BTC-e owner Alexander Vinnik seeks bail on trial delay
Alexander Vinnik, accused of running the infamous crypto exchange BTC-e, argued that he should be released on bail due to delays in court proceedings, according to information posted on a California federal court’s website.
The Russian IT specialist’s defense team has also requested that all trial-related documents to be submitted within 60 days. Calling the case a “judicial, diplomatic and humanitarian scandal,” the lawyers said prosecutors have not provided the documents required for his trial three months after extradition to the US. Vinnik has been in custody for over 3 months to answer to charges of money laundering through the failed BTC-e exchange.
The defense team is fighting to be released on bail after the US government has failed to uphold its commitments in furthering his court proceedings. In the appeal, the presumed co-founder and operator of the notorious crypto exchange said prosecutors broke their promises to give evidence in this case.
Vinnik faces charges of extortion, money laundering and involvement in a malicious software attack. Furthermore, US authorities said that he was the brain behind the collapse of Japan-based bitcoin exchange, MtGox, after which he laundered the stolen monies through BTC-e and another San Francisco-based exchange called Tradehill. If found guilty, he could receive a sentence of up to 55 years.
The alleged Russian hacker, accused of laundering $4 billion of criminal proceeds through BTC-e, was extradited from Greece to the United States in early August.
In 2021, the Paris’ Court of Appeals sentenced the 43-year-old Russian to five years in prison on money laundering charges. Vinnik’s defence team attempted to appeal the Court’s previous decision in May.
Vinnik is suspected of being one of the brains of Locky, a ransomware strain that hit French businesses and organizations on a large scale between 2016 and 2018. The infamous software had allegedly yielded nearly $160 million for its creators, and then Vinnik laundered the resulting Bitcoin ransom payments through the BTC-e cryptocurrency exchange.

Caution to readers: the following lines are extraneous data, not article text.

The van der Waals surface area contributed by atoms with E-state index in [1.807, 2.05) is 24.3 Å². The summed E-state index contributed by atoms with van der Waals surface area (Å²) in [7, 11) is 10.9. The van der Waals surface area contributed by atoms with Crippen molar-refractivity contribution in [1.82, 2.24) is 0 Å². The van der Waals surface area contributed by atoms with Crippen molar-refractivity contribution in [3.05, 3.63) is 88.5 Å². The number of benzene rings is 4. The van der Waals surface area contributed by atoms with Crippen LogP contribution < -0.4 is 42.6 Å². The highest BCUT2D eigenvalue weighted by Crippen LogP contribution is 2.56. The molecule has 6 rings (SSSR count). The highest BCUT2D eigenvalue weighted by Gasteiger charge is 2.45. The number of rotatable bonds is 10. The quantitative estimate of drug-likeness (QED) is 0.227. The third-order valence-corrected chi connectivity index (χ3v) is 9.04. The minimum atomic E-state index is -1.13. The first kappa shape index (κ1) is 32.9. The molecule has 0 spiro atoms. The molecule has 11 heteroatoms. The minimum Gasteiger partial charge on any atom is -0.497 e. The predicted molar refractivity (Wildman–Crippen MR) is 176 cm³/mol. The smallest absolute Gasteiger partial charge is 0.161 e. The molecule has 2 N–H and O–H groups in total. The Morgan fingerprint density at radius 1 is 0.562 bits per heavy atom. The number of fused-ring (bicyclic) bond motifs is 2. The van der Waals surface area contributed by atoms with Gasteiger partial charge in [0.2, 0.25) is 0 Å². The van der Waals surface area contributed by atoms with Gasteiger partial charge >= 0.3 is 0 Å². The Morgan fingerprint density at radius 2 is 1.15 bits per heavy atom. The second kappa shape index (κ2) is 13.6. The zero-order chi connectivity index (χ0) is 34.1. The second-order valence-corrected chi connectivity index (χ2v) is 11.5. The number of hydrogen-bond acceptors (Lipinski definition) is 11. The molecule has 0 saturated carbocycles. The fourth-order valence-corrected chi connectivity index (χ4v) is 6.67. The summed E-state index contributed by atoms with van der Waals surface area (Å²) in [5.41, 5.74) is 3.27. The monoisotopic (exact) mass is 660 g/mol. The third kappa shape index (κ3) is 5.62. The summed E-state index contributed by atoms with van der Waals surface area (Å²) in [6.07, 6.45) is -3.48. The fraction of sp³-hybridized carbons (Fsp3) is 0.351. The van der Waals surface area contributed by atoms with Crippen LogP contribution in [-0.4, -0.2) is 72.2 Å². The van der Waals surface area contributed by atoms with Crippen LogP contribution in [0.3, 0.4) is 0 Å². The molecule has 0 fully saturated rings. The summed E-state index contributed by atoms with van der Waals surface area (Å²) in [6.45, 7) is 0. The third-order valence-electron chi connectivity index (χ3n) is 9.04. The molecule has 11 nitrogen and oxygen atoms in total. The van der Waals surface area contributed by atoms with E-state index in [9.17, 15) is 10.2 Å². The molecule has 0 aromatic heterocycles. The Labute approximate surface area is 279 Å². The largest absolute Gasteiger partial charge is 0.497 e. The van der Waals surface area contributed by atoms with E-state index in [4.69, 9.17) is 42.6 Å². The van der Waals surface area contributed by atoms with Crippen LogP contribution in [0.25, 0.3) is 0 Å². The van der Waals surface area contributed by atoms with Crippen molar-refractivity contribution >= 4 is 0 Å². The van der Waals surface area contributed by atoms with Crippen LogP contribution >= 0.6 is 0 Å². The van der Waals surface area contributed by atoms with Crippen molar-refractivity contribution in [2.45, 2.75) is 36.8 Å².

This is the latest milestone in a case that spans multiple countries as Vinnik is also wanted in Russia. He was arrested in 2017 in Greece and then was extradited to France in 2020.
Vinnik’s lawyers appealed to the Greek Supreme Court, claiming that there are insufficient indications, let alone evidence against Vinnik, who has been held in custody since his arrest while vacationing in northern Greece.
Additionally, Moscow submitted an extradition request for Vinnik, who denies his country’s accusations of fraud but has consented to its extradition request.
In 2017, Vinnik was arrested near the northern city of Thessaloniki on a US warrant, where authorities want him on several charges of fraud, including laundering stolen funds from the hack of the defunct bitcoin exchange, MtGox.
Vinnik’s arrest coincided with a series of US-initiated operations against Russian hackers after officials claimed that Russia interfered in the US presidential election to help Donald Trump take office, something Moscow denies.